There is evidence that men and women with developmental disabilities are subject to some differences in the onset and progress of aging due to hereditary, environmental and lifestyle factors. This adds to the complexity of the aging process for this population and increases the challenge facing caregivers.
Onset of Aging
While many people with a developmental disability enjoy the same life expectancy as the general population, there is evidence that the effects of aging can begin earlier and progress more quickly in some cases. Consequently, while all people begin to experience the effects of aging in their 40’s, some persons with a developmental disability may require a greater level of adjustment in support at a younger age than the general population. Caregivers must pay attention to factors associated with aging such as changes in social roles, activity level, interests, behaviour patterns, response to things in the environment and health conditions, if they are to provide effective support.
Some of the genetic aspects of specific developmental disabilities may impact the aging process. For example, persons with Down Syndrome are subject to a number of factors that can influence the onset and progression of aging. These include:
- A greater tendency to experience respiratory difficulties, which can in turn limit capacity for physical activity.
- Early onset of hearing loss in some individuals – as early as their 20’s; if undetected this could lead to behavioural symptoms that may be misinterpreted as a psychiatric disorder.
- Genetic predisposition to develop Alzheimer Disease; symptoms often show up in the mid 40’s but have been reported as early as the mid 30’s for some individuals.
People with Prader-Willi syndrome are at higher risk of diabetes mellitus. Diabetes results in the debilitation of internal organs and can result in severe compromises to health and even death.
Nervous System Compromise
Central nervous system compromise resulting in an associated developmental disability such as epilepsy, cerebral palsy and some forms of visual impairment may exacerbate the onset and progression of aging.
Environmental Factors and Lifestyle
Where a person lives may influence health and result in conditions that affect the aging process. For example, institutional settings may pose risks of infections; community group home settings may pose risk due to lifestyle choices that result in lack of exercise, smoking, alcohol consumption, poor diet, unsafe sex, drug use.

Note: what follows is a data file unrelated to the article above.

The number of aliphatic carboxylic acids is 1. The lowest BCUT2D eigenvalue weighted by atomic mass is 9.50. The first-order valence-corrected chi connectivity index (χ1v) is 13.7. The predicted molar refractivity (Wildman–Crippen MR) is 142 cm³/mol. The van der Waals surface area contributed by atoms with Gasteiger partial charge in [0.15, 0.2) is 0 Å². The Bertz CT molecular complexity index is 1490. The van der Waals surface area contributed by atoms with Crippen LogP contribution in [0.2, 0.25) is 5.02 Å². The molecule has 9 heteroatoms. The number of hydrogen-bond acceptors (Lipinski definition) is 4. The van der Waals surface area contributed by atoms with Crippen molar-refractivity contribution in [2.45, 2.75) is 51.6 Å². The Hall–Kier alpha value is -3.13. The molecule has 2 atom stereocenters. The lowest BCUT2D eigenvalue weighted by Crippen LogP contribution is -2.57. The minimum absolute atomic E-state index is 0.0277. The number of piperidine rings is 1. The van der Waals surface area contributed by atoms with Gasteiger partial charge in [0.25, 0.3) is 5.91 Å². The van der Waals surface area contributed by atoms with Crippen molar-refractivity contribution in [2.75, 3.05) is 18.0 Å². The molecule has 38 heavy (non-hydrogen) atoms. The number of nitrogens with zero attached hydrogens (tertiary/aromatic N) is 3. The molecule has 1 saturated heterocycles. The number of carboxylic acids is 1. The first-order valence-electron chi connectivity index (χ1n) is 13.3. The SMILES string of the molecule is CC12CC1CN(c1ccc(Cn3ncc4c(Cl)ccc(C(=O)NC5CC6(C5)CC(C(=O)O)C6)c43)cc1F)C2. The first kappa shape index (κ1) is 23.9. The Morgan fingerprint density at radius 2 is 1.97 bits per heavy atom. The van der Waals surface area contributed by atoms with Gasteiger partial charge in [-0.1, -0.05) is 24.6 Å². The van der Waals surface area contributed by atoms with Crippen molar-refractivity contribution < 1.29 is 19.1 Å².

Access to Basic Healthcare Services
Access is not merely about getting an appointment with a physician or visiting a clinic. People with developmental disabilities often have health problems associated with their developmental disability. For this reason it is important that the health care practitioner, who may not have much knowledge of developmental disabilities, receives guidance on a monitoring regime that fits with the needs and risks of the individual. It is also important to find the right practitioners with the requisite specialties that are needed by the individual.
Persons with a developmental disability may not always have insight into the effect that aging is having on them. They may be unable to articulate what they are experiencing in ways that other people understand what they are experiencing. Consequently there is the potential for signs of aging to go unnoticed until they become more pronounced. Caregivers should consider how to inform and educate people with developmental disabilities about aging and the ways in which they may choose to adjust their lifestyle to accommodate older adulthood. Caregivers must also educate themselves about aging issues so they are prepared to monitor and to intervene with age-related needs. Finally, caregivers who know the person well should be sure to educate others in the support circle and caregivers in new services which the person may access, about the communication style of the individual and some of the key messages that they generally communicate to others.
The aging of persons with a developmental disability may occur at a younger age than the general population and be affected by factors related to their specific disability. It is important that caregivers pay attention to the indicators of aging such as changes in social roles, activity level, interests, behaviour patterns, response to things in the environment and health conditions. More information about specific developmental disabilities and their potential effects on aging can be obtained from your physician, local library and Internet sites.
Checklist on Aging
Have you noticed any changes in the person over the past year?
If YES, what kinds of changes?
- Activity level
- Social roles
- Tendency to be more withdrawn
- Emotional changes
- Response to things in the environment
- Communication level
- Eating Habits
- Sleeping patterns
- Health (See Health article for more detail)
Sourced from “Transition Guide For Caregivers”, The Ontario Partnership on Aging and Developmental Disabilities http://www.opadd.on.ca